Americans have a very short attention span. Most American young people do not know what a Wobbly or a Panther even is. They don’t remember the witch hunts against communism. They may vaguely think of Russia when they hear the term, but they do not have the faintest idea what class struggle even means. Revisionists official and unofficial have reworked the past so as to gloss over these violations of our liberties. We point to the thousands that marched against the war back in 2003 and we tell ourselves that this is what a democratic country looks like–where anarchists can be anarchists in small numbers and the word revolution is best associated with hair products and Chevrolets. The lesson we need to draw from this is that the government is very willing and able to destroy those that stand up and organize against it. It has done it in the past and is willing to do it in the present. The difference today is that the movement is far weaker and the state repressive abilities legally and technologically are far stronger. If a viable revolutionary movement does manage to arise out of the Anti-War movement or the Global Justice movement, it must remember the lessons learned and the battles fought by previous radicals. Every single time a group of people came close to fundamentally altering the structure of this society they have been crushed. Our only hope is that despite the government’s ability to crush individual organizations and silence individual radicals; there is one thing that no amount of repression can destroy. It is something that is passed generation to generation that fuels every group of dissidents that have ever been. The only thing they cannot kill is the burning desire to be free.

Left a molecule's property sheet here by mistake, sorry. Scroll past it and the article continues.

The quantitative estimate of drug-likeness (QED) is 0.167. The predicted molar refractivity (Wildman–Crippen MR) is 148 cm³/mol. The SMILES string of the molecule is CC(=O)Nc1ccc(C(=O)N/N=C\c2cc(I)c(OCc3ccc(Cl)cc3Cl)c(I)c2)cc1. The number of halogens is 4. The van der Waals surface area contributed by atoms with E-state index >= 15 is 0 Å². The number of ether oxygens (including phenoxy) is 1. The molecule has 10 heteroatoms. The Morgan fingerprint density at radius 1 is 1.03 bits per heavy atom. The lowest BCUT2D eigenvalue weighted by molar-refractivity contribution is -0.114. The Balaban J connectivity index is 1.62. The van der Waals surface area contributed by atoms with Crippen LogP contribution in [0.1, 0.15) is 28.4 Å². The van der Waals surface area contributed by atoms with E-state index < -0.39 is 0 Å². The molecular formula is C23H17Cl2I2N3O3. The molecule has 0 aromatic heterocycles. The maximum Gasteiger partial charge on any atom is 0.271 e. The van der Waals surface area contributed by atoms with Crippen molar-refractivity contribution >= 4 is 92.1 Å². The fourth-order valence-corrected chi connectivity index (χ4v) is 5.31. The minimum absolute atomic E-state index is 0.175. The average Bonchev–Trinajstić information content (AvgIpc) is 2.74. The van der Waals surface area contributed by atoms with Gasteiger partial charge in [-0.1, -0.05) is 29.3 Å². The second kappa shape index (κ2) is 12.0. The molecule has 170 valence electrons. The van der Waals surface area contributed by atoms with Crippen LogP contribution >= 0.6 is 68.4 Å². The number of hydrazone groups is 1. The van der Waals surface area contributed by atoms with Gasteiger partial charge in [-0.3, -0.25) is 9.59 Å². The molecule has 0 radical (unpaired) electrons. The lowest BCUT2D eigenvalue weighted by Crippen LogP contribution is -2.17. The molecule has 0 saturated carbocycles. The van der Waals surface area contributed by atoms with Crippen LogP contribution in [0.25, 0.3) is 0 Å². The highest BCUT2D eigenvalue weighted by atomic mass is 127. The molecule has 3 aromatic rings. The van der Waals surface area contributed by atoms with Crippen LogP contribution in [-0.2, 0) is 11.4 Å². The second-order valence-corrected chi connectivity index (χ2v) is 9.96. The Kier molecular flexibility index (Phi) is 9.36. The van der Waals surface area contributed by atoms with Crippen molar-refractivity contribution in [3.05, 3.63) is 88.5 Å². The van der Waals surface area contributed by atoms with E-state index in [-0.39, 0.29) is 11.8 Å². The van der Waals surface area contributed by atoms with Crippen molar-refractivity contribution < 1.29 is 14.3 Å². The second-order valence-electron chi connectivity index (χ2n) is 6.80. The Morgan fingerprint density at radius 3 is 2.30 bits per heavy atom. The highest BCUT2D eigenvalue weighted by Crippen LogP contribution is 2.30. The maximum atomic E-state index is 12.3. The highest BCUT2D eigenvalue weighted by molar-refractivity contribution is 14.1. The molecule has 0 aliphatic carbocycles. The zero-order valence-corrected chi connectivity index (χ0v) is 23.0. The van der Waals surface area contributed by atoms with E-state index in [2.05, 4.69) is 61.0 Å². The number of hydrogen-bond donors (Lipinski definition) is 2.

No Better than Our Enemy
When the government talks about terrorists, or any enemy that we are currently at war with, they paint things in absolutes. Terrorists become “killers”, irrational belligerents that cannot be negotiated with and cannot be dealt with through the law. We have spent much time in questioning the status under international law of the prisoners in Camp Delta, but little attention has been paid to a far more insidious breach of liberty: political assassination. Representing the case for assassination of terrorist leaders is Attorney Daniel B. Pickard and it his arguments that must be briefly refuted in this paper.
Pickard begins by defining terrorism and defining assassination. According to the US State Department terrorism is the, “threat of use of violence for political purposes”. Assassination is defined more loosely in regards to the elimination of the leaders of a power with which you are at war. Using the UN charter as a basis for his argument Pickard urges us to consider assassination in light of being a sort of preemptive defense against our enemies. Since we are not fighting a sovereign nation, but rather a loosely knit international organization; we are told to regard terrorism as a modern day form of piracy to be dealt with outside the law. While interpretation of the UN Charter would have us believe that assassination is infact a terrorist act in itself Professor Beres is cited to refute that point:
“this interpretation ignores the fact that international law cannot reasonably compel a state to wait until it absorbs a devastating or even lethal first strike before acting to protect itself. Moreover, in the nuclear age when waiting to be struck first may be equivalent to accepting annihilation- the right of anticipatory self defense is especially apparent.”